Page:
An Overview of 16 Opportunities for Australian Food & Agribusinesses
The food and agribusiness sector is faced with a number of challenges and opportunities related to demand, supply, innovation, and regulation that will shape the evolution of the sector over the next 5-10 years. From a demand perspective, the growth in the consuming class (particularly in Asia) will drive large increases in demand for food. There is also significant unmet food demand at present with almost 800 million people worldwide hungry, and over 2 billion suffer from micronutrient deficiencies, in particular, vitamin A, iodine, iron, and zinc. The supply challenge to meet future food demand will be equally significant. By 2030, roughly 175 to 220 million hectares of additional cropland will be needed to meet projected food, feed, and fuel demand (even with continued 1 percent improvement in annual yield growth). Whilst there is sufficient arable land available to meet this need, over half of this land is in places which have limited infrastructure and/or high political risk. In addition, the environmental degradation of agricultural systems will make future production increases more challenging. There will also need to be a step-change in innovation in the agricultural sector to meet these supply challenges. Yield growth has steadily fallen due to a combination of land degradation, yield growth approaching current agro-ecological potential in many countries, and a lack of investment in innovation. Finally, there is a range of issues confronting the food system that could be catalysts for regulatory change, ranging from dealing with the impacts of the consumption of high-sugar and high-fat food; food safety concerns; and mitigating the impact of the sector on climate change.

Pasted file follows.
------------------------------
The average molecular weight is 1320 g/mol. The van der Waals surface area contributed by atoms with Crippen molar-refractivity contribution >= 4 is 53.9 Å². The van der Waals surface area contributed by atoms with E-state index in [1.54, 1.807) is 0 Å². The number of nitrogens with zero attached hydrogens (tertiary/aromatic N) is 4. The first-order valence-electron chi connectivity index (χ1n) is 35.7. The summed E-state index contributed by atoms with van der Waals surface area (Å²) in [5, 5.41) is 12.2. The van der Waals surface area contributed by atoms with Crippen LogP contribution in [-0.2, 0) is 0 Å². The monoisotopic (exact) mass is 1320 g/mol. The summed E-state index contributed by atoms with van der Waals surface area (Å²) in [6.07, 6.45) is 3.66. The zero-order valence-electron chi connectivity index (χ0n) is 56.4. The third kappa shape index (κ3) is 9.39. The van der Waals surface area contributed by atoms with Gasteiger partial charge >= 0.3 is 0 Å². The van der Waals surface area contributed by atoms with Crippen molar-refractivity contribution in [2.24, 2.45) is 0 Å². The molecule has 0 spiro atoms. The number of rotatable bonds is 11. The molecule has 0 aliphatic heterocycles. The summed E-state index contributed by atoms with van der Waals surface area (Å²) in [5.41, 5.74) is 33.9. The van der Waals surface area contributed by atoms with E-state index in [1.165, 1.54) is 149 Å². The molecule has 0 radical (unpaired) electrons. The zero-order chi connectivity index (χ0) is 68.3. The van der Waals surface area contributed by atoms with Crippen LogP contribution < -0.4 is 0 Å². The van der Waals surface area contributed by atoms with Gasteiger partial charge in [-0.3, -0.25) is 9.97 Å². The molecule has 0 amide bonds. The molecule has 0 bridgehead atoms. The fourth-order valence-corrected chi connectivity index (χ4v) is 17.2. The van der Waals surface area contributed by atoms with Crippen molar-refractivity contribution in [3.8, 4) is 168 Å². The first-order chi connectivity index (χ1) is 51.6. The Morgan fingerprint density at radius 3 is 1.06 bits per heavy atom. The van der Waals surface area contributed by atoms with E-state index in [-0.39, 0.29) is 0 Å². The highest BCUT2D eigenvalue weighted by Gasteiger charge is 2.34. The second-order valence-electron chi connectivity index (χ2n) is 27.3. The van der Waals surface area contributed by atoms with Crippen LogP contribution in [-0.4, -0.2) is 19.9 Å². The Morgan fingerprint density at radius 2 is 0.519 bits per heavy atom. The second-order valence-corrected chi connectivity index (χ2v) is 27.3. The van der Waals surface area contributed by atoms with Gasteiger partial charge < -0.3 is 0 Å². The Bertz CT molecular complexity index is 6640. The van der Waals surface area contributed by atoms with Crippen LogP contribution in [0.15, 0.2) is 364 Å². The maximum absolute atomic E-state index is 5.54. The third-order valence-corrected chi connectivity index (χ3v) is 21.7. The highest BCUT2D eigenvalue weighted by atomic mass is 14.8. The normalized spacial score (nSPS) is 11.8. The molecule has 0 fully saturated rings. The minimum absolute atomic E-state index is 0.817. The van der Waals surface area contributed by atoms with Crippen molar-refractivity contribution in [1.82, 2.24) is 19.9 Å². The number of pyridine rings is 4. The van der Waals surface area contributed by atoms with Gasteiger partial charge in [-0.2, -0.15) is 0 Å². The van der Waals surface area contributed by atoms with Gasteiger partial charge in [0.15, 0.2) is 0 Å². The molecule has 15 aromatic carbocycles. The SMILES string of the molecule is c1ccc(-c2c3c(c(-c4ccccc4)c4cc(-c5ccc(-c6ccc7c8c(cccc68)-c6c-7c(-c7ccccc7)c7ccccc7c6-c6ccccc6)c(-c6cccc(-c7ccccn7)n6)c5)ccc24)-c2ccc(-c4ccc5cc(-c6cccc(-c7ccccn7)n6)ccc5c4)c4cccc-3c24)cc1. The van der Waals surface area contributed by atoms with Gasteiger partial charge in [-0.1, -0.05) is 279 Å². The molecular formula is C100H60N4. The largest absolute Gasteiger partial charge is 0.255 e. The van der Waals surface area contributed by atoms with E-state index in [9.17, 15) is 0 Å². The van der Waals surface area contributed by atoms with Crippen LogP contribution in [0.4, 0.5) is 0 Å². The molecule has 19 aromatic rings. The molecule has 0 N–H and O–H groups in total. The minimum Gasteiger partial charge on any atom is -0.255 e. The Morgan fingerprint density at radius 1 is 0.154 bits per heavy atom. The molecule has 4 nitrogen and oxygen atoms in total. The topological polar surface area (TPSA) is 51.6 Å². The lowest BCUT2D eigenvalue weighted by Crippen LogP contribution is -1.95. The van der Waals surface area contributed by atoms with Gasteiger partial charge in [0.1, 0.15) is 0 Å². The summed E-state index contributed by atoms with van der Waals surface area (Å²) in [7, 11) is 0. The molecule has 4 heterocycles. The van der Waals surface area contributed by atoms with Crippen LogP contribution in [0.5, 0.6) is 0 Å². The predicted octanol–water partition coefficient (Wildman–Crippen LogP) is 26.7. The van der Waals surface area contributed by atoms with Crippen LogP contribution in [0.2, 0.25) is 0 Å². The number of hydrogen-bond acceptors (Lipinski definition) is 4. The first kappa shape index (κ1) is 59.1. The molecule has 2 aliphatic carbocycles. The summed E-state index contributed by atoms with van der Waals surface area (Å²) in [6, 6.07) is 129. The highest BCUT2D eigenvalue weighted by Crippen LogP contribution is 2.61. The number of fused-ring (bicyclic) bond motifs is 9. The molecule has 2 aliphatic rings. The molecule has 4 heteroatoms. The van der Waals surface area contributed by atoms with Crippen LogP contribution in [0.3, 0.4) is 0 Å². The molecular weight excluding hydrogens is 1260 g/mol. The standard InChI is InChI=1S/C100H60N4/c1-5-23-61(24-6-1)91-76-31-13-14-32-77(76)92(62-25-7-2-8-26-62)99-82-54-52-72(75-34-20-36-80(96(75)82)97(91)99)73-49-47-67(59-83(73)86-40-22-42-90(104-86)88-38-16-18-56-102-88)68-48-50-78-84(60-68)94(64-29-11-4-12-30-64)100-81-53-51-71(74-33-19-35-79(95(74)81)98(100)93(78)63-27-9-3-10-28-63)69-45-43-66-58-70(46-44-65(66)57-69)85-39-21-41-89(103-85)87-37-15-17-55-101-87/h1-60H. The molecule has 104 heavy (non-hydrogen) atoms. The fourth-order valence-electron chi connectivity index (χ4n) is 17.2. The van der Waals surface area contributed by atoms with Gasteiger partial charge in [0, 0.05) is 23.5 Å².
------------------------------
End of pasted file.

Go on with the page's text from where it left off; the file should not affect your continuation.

While these are a daunting list of challenges, they do create a number of opportunities for Australian businesses, given the current and potential strengths in our food and agribusiness sector. The Food and Agribusiness Sector Competitiveness Plan was launched in November 2016 in order to understand how Australia could take advantage of these global shifts. The plan outlines a ten-year vision and strategy for the industry. Four industry research and development priority areas were identified in the plan: (1) Food security & sustainability; (2) Enhanced production & value addition; (3) A global marketplace; and (4) The future consumer. The purpose of this research project is to quantify (both today and for 2025) and explore the potential opportunities in each of these four strategic areas. The aim of this research is to serve as an input into the broader analytical exercise of developing the specific areas of competitive advantage for Australian firms and the strategy for capturing those identified opportunities.
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The State of Food Insecurity in the World. Meeting the 2015 international hunger targets: taking stock of uneven progress, FAO, International Fund for Agricultural Development and WFP, 2015.
Resource Revolution: Meeting the world’s energy, materials, food, and water needs, McKinsey Global Institute, November 2011
Industry Growth Centre: Food and Agribusiness Sector Competitiveness Plan, FIAL, November 2016